Diageo today unveiled a raft of NPD across brands including Guinness, Smirnoff, Pimm’s, Captain Morgan, Gordon’s and Ciroc brands as it seeks to drive the proportion of sales coming through new innovation from 13% to 20%.
Louise Robinson, UK innovation chief, talked Marketing through the strategy.
Has the rate of product innovation at Diageo being accelerated for 2015?
In terms of the rate of innovation this year compared with previous years, it has massively ramped up. And that’s because over the past 18 months we feel we haven’t innovated at the rate we need to, in order to grow at the rate we want to.
We’re playing a bit of catch up. And what we want to make sure is we have a balance of shorter term range extensions with longer term strategic bets.
We want to make sure we get the balance right. We’ve had some really big innovations over the past 18 months such as Baileys chocolate Lux, Smirnoff Gold and the porters under the Guinness brand. We realised that actually we needed to build momentum again.
What’s the business need driving this growth?
We have an ambition for innovation to be 20% of our business. We realise innovation drives growth, and I think younger consumers in particular are always looking for the next new thing. So in order to drive their interest we’ve got to provide them with it.
The way I see it, innovation products are growth drivers for an overall trademark. They’re all about driving the growth of the umbrella brands as well as the category.
How much of this new innovation is in response to the decline in alcohol consumption across 18- to 24-year-olds?
18- to 24-year-olds don’t drink as much as they did 10 or 15 years ago and we don’t want to change that, we want to make sure we’re offering more relevant products.
Smirnoff Ice Double Black is absolutely targeted at that age group but I don’t think we are really with any of the others. Captain Morgan White, yes, but the others are much more general in terms of their target.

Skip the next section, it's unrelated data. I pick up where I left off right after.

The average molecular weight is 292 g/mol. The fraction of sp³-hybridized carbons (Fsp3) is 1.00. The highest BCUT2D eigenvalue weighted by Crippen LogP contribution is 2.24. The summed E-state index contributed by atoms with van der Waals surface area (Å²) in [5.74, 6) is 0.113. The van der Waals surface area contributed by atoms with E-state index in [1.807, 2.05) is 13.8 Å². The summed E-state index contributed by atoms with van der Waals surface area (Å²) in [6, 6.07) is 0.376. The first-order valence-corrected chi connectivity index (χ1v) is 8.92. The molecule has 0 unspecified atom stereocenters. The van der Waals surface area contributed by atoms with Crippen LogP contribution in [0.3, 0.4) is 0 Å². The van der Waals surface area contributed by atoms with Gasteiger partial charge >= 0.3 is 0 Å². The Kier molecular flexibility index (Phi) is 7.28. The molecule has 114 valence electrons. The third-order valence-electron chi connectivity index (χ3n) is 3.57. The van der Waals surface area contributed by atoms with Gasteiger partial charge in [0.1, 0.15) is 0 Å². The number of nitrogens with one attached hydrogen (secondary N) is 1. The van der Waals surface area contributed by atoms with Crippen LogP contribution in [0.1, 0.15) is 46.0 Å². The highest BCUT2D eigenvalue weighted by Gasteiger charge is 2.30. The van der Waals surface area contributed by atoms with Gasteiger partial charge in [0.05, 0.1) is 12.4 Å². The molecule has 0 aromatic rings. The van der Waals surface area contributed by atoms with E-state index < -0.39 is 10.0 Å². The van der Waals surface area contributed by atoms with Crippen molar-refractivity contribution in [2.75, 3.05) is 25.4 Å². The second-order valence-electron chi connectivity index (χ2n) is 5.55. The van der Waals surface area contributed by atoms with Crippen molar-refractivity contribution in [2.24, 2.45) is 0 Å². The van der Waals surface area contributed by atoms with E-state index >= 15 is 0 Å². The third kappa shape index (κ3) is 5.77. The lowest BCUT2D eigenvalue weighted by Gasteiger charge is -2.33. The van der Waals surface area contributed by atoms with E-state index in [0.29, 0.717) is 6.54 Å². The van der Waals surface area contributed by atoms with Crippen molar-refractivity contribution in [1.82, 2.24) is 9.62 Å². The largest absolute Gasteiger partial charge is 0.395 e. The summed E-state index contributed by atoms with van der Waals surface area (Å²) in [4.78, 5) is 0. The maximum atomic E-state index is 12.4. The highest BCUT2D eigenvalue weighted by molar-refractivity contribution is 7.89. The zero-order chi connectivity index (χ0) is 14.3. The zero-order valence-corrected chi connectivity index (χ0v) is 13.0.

Why has there been a decline among this age group?
It’s been driven by a combination of things. We’re getting a lot more different nationalities and cultures coming into this country who may not drink, or may not drink as much as previous generations.
I think there’s an increasing importance on education and if you want to get into the best universities or get best results, you’ve got to work really hard and stand out from the crowd and you can’t really go out drinking.
And there are financial concerns as well. Either they are working as well as studying, or they’re working and don’t earn enough to save for a deposit on a house and also spend on treats like going out for drinks.
How closely do the marketing and innovation teams work together?
Really closely. The way our marketing team is structured is so that we have a team against each trademark and we also have an innovation team. There are literally hourly meetings [between the marketing innovation and R&D teams].
They look at lots of different consumer insights and retailer insights, to understand where the big opportunities and white space might be.
A good example is Pimms Cider. We had a meeting with a big customer that said it thought there was plateauing in the cider category.
We took that insight and gave it to our marketing and R&D team and looked to see which of our brands fits best in cider, and Pimms was the obvious choice.
Has Diageo’s marketing spend increased?
We’re absolutely increasing our overall spend. However what I would say is it’s more about how we support our overall trademarks.
So for example on Smirnoff core we’re not innovating at the moment, so we don’t have to shift our investment into innovation. Whereas on brands where we have a lot of [NPD] at the moment, we’re spending on the innovation. So what we’re doing is shifting our money to support innovation.
To what extent is Diageo prepared to take risks with innovation?
I think we take educated risks. All of our innovations have either come from or are embedded by consumer insight. So while the cider request came from a customer, we’ve obviously also done consumer research to understand whether the opportunity was there, so we’ve always got a level of confidence.
And we do testing where we’ll look at a panel of consumers and get purchase intent scores. So we do a bit of that.
However we haven’t done much of that with Pimms Strawberry, it just felt intuitively right. So to some extent on shorter term tactical things, we will be more risky. But we make sure we’ve done the due diligence.